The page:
Now, when you all sit at home picturing Ireland, cobblestone streets lined with colorful shops and pubs in equal number, with buskers scattered along playing their hearts out for passerby for a few coins, well, what you’re picturing is Galway.
Unfortunately we didn’t discover Galway until halfway through our visit there.
Our first night, we arrived late off the bus from Letterkenny (a little town near Fahan where the boys dropped us to catch the bus). By the time we got dressed and ready for our evening, we were starving and mighty thirsty for a Guinness. Our hostel (aka Fort Knox… Took a zillion keys and codes to get into the place after 10pm–we weren’t sure how we would fare should we be stumbling in after a wee bit too much whiskey) was located right on Eyre Square which I had heard was the centre of this oh so small town, so we didn’t bother asking for any suggestions of where to head or checking any maps. Who needs em right?! (says the over confident traveler) I was sure it would all be right in the square, within a one block radius. We peaked into a couple pubs on the square, but they were either closed or filled with bands of teens doing lines of jagger bombs. Not the cozy hole-in-the-wall locals we had in mind, that’s for sure. Unsure of the layout of the town, we chanced it and went right off the square. Three blocks up a dark empty street we found a pub with lights on called Crowes and, delighted, we ducked inside… and what do you know, JACKPOT! A pub full of silver foxes!?? (Do they still count as silver foxes if they’re hunched over in old age and are ridden with bald spots?) No joke. We counted. There were 22 pub patrons (including us), 16 of which had snow white hair.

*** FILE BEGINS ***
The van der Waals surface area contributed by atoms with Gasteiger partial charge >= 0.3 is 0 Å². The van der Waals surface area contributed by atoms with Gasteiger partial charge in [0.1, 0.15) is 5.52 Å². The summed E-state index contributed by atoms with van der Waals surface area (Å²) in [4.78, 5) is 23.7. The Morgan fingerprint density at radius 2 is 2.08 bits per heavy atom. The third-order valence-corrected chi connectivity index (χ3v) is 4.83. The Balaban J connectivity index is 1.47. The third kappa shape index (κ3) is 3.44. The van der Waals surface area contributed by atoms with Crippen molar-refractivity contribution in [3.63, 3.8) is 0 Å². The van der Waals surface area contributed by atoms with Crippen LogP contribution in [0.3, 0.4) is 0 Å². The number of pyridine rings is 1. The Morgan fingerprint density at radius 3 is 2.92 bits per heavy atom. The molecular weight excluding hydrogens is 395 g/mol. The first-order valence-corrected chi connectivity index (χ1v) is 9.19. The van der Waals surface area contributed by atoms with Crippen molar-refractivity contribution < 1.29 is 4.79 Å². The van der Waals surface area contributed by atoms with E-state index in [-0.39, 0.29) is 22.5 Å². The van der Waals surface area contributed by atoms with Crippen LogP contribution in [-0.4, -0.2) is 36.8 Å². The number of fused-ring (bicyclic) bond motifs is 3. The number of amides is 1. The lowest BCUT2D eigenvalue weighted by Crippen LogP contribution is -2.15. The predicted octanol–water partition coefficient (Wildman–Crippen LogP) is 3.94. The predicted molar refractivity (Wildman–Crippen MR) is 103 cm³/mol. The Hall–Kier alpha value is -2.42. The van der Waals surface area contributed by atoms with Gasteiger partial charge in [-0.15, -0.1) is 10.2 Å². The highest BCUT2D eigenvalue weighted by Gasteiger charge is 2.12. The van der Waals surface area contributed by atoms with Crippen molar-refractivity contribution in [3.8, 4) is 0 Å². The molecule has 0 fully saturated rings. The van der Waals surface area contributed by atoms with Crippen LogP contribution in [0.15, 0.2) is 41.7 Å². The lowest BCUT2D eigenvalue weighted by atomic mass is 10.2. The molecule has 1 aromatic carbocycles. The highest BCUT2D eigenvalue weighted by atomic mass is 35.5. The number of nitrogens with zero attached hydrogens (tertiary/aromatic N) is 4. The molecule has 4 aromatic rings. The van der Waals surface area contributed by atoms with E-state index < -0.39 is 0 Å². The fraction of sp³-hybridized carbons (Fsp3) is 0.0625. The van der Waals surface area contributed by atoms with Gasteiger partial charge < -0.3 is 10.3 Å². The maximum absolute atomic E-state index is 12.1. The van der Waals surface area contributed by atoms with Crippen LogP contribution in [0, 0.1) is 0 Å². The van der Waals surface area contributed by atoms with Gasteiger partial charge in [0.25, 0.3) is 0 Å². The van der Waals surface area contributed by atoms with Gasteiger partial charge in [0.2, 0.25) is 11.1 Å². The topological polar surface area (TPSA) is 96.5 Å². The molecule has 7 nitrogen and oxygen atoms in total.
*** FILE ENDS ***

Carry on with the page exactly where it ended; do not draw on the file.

Where were we?! Was this really Galway?! The same Galway everyone had raved about and told us we would love?? We were so confused and slightly disappointed!
So… we ordered up some pints and struck up a conversation with the old coots. We actually stayed there until close, and even shortly after that. The barkeep didn’t really seem to mind and served me another pint when I asked. (I love how slack the rules are in Ireland. It all depends on the bar keeps mood as to whether or not you’re going to get served past “cut off”–a concept I’m not sure really even exists.)
The next day we had decided to force ourselves to be good tourists and get out for a walking tour of Galway. It was free, and started after midday, allowing us ample time to enjoy our stout-induced slumber, so we really had no excuse. We just barely made it, jogging around the corner to join up with the crowd, but we were there (in body, anyway… Kaley mostly lagged behind, her mind wandering to who knows where).